The window of the room was open, and beside the window, all huddled up, lay the body of a man in his nightdress. He was quite dead, and had been for some time, for his limbs were rigid and cold. When we turned him over, the Boots recognized him at once as being the same gentleman who had engaged the room under the name of Joseph Stangerson. The cause of death was a deep stab in the left side, which must have penetrated the heart. And now comes the strangest part of the affair. What do you suppose was above the murdered man?"
I felt a creeping of the flesh, and a presentiment of coming horror, even before Sherlock Holmes answered.
"The word RACHE, written in letters of blood," he said.
"That was it," said Lestrade, in an awe-struck voice; and we were all silent for a while.
There was something so methodical and so incomprehensible about the deeds of this unknown assassin, that it imparted a fresh ghastliness to his crimes. My nerves, which were steady enough on the field of battle tingled as I thought of it.
"The man was seen," continued Lestrade. "A milk boy, passing on his way to the dairy, happened to walk down the lane which leads from the mews at the back of the hotel. He noticed that a ladder, which usually lay there, was raised against one of the windows of the second floor, which was wide open. After passing, he looked back and saw a man descend the ladder. He came down so quietly and openly that the boy imagined him to be some carpenter or joiner at work in the hotel. He took no particular notice of him, beyond thinking in his own mind that it was early for him to be at work. He has an impression that the man was tall, had a reddish face, and was dressed in a long, brownish coat. He must have stayed in the room some little time after the murder, for we found blood-stained water in the basin, where he had washed his hands, and marks on the sheets where he had deliberately wiped his knife."
I glanced at Holmes on hearing the description of the murderer, which tallied so exactly with his own. There was, however, no trace of exultation or satisfaction upon his face.
"Did you find nothing in the room which could furnish a clue to the murderer?" he asked.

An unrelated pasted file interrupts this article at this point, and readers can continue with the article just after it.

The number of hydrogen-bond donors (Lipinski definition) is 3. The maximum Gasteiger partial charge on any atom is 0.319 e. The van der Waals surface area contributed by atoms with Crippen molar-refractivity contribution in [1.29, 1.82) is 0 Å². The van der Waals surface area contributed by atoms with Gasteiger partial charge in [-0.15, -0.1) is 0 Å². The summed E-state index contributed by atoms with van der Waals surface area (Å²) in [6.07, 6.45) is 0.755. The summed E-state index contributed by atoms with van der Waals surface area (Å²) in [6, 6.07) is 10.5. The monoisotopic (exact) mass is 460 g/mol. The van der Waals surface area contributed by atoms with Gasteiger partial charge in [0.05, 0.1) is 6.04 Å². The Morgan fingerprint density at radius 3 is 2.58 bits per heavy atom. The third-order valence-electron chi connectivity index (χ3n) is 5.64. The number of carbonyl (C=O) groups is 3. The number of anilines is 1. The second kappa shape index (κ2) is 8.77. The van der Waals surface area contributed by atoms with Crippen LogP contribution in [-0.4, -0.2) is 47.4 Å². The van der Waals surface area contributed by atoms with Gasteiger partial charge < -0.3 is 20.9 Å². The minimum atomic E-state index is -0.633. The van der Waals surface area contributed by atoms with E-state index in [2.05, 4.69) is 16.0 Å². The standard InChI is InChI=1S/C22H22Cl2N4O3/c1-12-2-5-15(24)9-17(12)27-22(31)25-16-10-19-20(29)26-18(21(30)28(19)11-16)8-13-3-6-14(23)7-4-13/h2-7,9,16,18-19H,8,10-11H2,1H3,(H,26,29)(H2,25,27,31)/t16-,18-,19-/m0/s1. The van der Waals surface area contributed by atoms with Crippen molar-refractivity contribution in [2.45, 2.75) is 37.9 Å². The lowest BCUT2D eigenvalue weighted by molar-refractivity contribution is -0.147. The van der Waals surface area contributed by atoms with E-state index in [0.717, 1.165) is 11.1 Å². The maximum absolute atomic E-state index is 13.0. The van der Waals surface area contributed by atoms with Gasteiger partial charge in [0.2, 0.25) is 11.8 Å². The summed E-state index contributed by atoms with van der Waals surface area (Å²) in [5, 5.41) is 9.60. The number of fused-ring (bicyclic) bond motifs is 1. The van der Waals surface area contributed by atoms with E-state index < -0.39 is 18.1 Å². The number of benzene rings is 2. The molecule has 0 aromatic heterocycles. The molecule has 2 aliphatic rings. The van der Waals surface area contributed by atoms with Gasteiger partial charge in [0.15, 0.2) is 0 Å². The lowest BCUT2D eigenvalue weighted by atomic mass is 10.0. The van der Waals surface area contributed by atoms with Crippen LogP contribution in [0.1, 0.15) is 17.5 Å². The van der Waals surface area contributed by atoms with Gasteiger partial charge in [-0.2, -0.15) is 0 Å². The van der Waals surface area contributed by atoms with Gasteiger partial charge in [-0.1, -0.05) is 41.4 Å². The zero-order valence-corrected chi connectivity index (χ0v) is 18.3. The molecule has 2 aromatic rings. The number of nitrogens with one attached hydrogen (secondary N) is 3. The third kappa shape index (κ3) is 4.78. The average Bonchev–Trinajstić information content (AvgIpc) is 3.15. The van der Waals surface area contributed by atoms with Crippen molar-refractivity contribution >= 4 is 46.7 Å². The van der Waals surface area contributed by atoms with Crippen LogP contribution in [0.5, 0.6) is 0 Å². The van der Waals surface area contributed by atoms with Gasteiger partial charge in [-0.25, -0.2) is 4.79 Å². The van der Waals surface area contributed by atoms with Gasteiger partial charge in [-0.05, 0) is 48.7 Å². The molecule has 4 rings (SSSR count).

"Nothing. Stangerson had Drebber's purse in his pocket, but it seems that this was usual, as he did all the paying. There was eighty odd pounds in it, but nothing had been taken. Whatever the motives of these extraordinary crimes, robbery is certainly not one of them. There were no papers or memoranda in the murdered man's pocket, except a single telegram, dated from Cleveland about a month ago, and containing the words, `J. H. is in Europe.' There was no name appended to this message."
"And there was nothing else?" Holmes asked.
"Nothing of any importance. The man's novel, with which he had read himself to sleep was lying upon the bed, and his pipe was on a chair beside him. There was a glass of water on the table, and on the window-sill a small chip ointment box containing a couple of pills."
Sherlock Holmes sprang from his chair with an exclamation of delight.
"The last link," he cried, exultantly. "My case is complete."
The two detectives stared at him in amazement.
"I have now in my hands," my companion said, confidently, "all the threads which have formed such a tangle. There are, of course, details to be filled in, but I am as certain of all the main facts, from the time that Drebber parted from Stangerson at the station, up to the discovery of the body of the latter, as if I had seen them with my own eyes. I will give you a proof of my knowledge. Could you lay your hand upon those pills?"
"I have them," said Lestrade, producing a small white box; "I took them and the purse and the telegram, intending to have them put in a place of safety at the Police Station. It was the merest chance my taking these pills, for I am bound to say that I do not attach any importance to them."
"Give them here," said Holmes. "Now, Doctor," turning to me, "are those ordinary pills?"
They certainly were not.